My mother used to laugh when I'd invite a friend over just to read next to him or her. Thus, I grinned to hear Susan Cain give the exact same example in her Ted Talk on introversion. Deeply introverted, I have nevertheless been rather wary of all the press lavished on this quality lately. Introverts tend to be perfectly happy doing our own thing, so I didn't see why we'd need authors to champion us. I've never felt like a victim. Cain, however, makes a compelling case that our culture favors the charisma of stimulus junkies and sends the quieter types to second class -- a practice that benefits no one.
"Stimulus junkie" is not Cain's term or mine. An extrovert I once knew described himself that way, and I'm now inclined to challenge his diction. Maybe the word "stimulus" has been co-opted by the extrovert majority. Do you think of bright lights, loud clubs, and city streets? I do, and I suspect that's what the self-proclaimed stimulus junkie meant. Perhaps unwittingly accepting this definition is one of the "self-negating choices" that Cain says introverts make daily in order to function within our culture. Dancing in a glittering city can be fun, but most of the time I prefer noting bird migrations, studying the serration of a leaf, pondering art, or conversing over wine. These are stimuli too -- magnificent stimuli. Everyone is a stimulus junkie!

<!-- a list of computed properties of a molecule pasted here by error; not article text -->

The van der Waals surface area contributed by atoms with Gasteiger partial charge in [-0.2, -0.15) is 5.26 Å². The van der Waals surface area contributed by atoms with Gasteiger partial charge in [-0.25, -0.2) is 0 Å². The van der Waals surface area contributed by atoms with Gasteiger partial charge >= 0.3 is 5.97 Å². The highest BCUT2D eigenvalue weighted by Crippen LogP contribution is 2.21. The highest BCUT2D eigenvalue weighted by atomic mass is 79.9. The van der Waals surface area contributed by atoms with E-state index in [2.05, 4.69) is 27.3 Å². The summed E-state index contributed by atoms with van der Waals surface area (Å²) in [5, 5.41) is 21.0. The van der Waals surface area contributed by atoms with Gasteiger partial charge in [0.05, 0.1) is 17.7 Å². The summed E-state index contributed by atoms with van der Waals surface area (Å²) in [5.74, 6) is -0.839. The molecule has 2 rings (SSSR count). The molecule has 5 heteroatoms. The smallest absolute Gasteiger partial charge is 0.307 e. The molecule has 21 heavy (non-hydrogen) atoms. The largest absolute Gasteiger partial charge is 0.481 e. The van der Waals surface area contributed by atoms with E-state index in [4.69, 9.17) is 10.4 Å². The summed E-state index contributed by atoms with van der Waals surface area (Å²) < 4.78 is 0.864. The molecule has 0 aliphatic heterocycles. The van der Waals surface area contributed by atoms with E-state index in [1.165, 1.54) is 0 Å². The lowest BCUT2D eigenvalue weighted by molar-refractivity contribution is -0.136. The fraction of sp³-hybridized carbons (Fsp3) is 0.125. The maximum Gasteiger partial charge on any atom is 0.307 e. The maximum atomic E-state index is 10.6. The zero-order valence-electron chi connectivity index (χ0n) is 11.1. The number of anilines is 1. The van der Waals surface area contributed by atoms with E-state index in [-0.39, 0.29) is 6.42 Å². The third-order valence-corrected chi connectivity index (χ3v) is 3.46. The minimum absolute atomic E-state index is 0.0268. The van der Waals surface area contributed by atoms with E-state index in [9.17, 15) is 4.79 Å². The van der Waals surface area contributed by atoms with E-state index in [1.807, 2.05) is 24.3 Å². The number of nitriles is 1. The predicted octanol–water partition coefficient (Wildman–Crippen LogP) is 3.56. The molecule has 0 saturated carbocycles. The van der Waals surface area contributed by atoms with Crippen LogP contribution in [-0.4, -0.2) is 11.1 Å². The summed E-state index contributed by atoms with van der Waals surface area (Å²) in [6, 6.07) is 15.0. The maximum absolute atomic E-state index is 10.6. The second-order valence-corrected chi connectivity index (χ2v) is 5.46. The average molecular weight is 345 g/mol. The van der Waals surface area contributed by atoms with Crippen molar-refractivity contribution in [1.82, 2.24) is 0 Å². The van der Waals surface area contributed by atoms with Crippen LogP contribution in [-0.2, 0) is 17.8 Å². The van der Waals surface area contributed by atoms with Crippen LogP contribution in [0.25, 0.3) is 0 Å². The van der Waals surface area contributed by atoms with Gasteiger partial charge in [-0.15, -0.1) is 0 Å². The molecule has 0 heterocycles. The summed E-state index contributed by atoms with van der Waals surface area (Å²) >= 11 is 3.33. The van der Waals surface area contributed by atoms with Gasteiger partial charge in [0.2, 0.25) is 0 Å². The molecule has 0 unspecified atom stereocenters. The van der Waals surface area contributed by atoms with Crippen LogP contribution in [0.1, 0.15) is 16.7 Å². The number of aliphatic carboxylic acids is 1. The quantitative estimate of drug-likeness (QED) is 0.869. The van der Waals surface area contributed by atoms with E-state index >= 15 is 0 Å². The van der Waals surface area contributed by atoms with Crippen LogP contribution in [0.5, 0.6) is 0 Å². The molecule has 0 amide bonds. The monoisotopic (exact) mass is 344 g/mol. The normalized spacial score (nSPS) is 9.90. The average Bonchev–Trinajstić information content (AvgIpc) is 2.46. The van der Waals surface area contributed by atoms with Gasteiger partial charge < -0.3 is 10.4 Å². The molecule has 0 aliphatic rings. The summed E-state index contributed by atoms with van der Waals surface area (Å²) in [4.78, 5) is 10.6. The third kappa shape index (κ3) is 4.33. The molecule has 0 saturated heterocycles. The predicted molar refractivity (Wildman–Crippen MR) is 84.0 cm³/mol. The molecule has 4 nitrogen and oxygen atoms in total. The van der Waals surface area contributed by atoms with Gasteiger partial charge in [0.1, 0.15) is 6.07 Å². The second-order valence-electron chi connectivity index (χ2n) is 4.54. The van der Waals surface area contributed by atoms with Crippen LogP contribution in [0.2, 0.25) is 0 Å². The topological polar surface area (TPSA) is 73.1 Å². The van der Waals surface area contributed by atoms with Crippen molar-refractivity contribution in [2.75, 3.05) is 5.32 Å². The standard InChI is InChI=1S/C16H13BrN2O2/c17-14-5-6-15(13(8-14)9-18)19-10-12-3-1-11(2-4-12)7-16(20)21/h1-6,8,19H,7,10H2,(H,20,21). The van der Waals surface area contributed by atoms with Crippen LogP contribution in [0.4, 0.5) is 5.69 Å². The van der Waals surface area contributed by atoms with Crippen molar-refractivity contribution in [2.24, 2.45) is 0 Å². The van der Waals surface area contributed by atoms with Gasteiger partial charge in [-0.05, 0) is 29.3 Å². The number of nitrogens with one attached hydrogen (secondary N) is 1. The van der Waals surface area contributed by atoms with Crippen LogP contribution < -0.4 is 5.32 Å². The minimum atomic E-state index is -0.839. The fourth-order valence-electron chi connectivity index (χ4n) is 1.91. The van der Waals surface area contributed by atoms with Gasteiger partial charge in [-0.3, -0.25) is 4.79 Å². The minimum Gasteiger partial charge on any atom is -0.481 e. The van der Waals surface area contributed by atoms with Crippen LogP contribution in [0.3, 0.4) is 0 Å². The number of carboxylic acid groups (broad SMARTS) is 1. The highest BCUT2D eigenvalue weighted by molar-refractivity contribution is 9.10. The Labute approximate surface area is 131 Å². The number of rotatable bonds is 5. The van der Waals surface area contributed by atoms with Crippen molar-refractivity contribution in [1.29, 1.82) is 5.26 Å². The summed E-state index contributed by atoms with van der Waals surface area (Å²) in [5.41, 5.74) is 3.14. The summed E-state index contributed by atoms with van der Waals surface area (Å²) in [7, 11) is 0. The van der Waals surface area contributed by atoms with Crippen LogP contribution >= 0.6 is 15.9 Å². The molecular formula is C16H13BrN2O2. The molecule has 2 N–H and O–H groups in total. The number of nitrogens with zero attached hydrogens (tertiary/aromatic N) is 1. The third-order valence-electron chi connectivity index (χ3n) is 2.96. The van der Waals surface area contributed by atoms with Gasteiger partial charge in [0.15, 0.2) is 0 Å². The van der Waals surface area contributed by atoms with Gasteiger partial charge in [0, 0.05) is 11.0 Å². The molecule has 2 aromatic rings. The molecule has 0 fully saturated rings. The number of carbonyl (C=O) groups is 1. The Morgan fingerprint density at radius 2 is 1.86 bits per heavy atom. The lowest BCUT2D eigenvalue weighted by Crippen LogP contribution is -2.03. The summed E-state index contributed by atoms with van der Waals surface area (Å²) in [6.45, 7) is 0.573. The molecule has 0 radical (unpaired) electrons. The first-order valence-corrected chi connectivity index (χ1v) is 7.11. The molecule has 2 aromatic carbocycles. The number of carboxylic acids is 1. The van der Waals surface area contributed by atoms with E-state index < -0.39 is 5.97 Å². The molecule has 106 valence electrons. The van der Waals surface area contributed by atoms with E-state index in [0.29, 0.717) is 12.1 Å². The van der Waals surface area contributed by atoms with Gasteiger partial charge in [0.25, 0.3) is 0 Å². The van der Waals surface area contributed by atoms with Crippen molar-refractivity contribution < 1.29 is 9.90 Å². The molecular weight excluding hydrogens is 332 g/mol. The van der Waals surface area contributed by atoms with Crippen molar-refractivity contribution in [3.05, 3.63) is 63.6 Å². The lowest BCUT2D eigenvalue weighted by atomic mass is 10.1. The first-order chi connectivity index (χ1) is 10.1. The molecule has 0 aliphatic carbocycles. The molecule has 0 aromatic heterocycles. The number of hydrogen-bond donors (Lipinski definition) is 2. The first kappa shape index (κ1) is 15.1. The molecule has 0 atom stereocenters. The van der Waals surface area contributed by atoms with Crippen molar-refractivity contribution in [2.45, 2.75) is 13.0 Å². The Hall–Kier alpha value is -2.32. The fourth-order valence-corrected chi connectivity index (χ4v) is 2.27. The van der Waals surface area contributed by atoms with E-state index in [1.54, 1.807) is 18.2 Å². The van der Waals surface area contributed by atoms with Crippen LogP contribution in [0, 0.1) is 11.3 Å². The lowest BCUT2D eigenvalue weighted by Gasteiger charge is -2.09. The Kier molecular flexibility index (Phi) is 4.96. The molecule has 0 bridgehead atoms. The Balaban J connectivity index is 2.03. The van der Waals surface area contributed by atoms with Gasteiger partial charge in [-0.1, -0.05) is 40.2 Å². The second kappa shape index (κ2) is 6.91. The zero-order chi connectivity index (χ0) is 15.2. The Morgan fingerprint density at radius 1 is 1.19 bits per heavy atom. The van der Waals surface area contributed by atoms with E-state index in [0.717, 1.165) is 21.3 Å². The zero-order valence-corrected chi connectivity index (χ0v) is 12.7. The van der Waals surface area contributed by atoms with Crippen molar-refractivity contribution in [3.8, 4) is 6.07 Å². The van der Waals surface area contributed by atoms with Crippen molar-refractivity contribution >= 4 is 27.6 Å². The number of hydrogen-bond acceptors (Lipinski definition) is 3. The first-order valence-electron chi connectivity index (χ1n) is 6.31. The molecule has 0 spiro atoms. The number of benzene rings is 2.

I have many more thoughts, but I'll save those for a forthcoming post on introversion and intellectual property. Besides, a well-adjusted introvert will value the opinions of others, and I want to hear yours. What is your experience of the introversion-extroversion spectrum? If you watched Cain's talk, what stands out to you?